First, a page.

Baja California, Mexico - Kayak Trip / Canoe Trip
Extended Trip Report
February 19-26, 2006
Submitted by: wcinro
by Winnie Chrzanowski
Photos by Al & Winnie Chrzanowski
The motor coach rolled north on Baja’s Transpeninsular Highway taking us two SOLARites to Loreto, a mid-sized town located midway on the Baja peninsula, where we’d meet up with our Sea Kayak Adventures group (and another SOLAR member, Tina Maunder) for the weeklong sea kayak trip on the Sea of Cortez.
At 8 a.m. sharp the next day, 13 eager paddlers and Clever Claire, one of our guides, crowded into a van with a myriad of multi-colored dry bags strapped on top. As we headed south to Puerto Escondido, Baja’s largest natural harbor that lies at the foot of the Sierra de la Giganta, the Sea of Cortez twinkled and glittered in the bright morning sun. There we spent about an hour and a half playing the name game and getting to know each other a bit better; hearing the "rules of the road" from the guides, Ginni, Claire, and Heidi; and loading up our two-seater kayaks, affectionately known as "divorce" boats.
Even though we’d all paddled before, the guides provided additional instructions and outlined contingency plans in case of emergency or bad weather. If I was anxious at all about this trip, any trepidation I might have had disappeared – especially since the median age of this group was late 50s.
As we paddled through the channel to the open sea, groups of pelicans studiously ignored us from the rocky shoreline as we checked them out. A Princess line cruise ship loomed in the distance, her passengers no doubt looking out to sea hoping for a whale sighting. They’d probably be heading for the next port later in the day. The morning was just right for cruising or, in our case, paddling the open sea. Not much wind, not too hot, beautiful calm water, and a week of great fun and adventure stretching before us. As we paddled the three-mile crossing toward Isla Danzante, which lies southeast of Puerto Escondido, eared grebes dove for food and frigate birds glided overhead. Pelicans skimmed and dipped over the water hoping for a quick meal.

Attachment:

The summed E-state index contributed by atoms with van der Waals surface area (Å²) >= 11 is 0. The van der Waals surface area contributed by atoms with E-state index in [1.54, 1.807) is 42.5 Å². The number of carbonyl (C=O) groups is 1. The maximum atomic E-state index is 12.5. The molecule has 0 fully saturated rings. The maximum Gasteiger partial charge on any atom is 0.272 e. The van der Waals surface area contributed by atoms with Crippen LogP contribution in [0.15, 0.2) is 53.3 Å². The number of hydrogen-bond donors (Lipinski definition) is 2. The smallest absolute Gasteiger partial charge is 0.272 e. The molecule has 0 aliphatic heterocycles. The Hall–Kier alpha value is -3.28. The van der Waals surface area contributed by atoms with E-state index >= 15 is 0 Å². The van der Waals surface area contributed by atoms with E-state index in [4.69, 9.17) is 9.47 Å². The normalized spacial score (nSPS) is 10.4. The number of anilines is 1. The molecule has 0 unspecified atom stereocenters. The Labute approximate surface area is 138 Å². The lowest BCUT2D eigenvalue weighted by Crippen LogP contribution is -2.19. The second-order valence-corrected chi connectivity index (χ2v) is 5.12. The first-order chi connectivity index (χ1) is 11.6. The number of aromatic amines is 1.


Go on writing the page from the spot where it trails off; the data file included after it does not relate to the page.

Our double kayaks, when fully loaded with paddlers and gear, weighed in at around 600 pounds and proved decidedly stable. They carried all our personal gear, a mobile kitchen with enough food and water for the entire trip plus a Dutch oven used to bake a cake each night, camping equipment, and the ever popular Oscar – a portable potty with its own special boat. Our cruise ships were just as self-contained as the Princess sitting off in the distance.
Upon reaching Danzante, we stopped for a sumptuous and welcome lunch of local tomatoes, avocados, cheeses, the ever present and very popular peanut butter and jelly, and other assorted savories and beverages. With our bellies filled and our bodies dehydrated, we energetically paddled on to our first campsite.
Isla Danzante, a multi-coved island with jagged peaks that look like a dinosaur’s back, is a beachcomber’s treasure trove. After moving the boats out of the inter-tidal zone, hauling out all the gear, and setting up our campsite, several of us headed off in search of beach treasure and photo opportunities. What finds! Sea urchins everywhere, the dried out cartilage of a shark, Sally Lightfoot crabs, fiddler crab shells, anemones undulating in tidal pools, and puffer fish galore. The gulls poked playfully at the puffer fish finally popping them to get at the soft innards. American oystercatchers zipped up and down the beach in search of dinner. They weren’t lucky like us. All we had to do to find dinner was to make our way back to camp, have a nosh and a cocktail and compare notes from the days paddling with our fellow paddlers as we hung around the kitchen waiting for the food to be ready.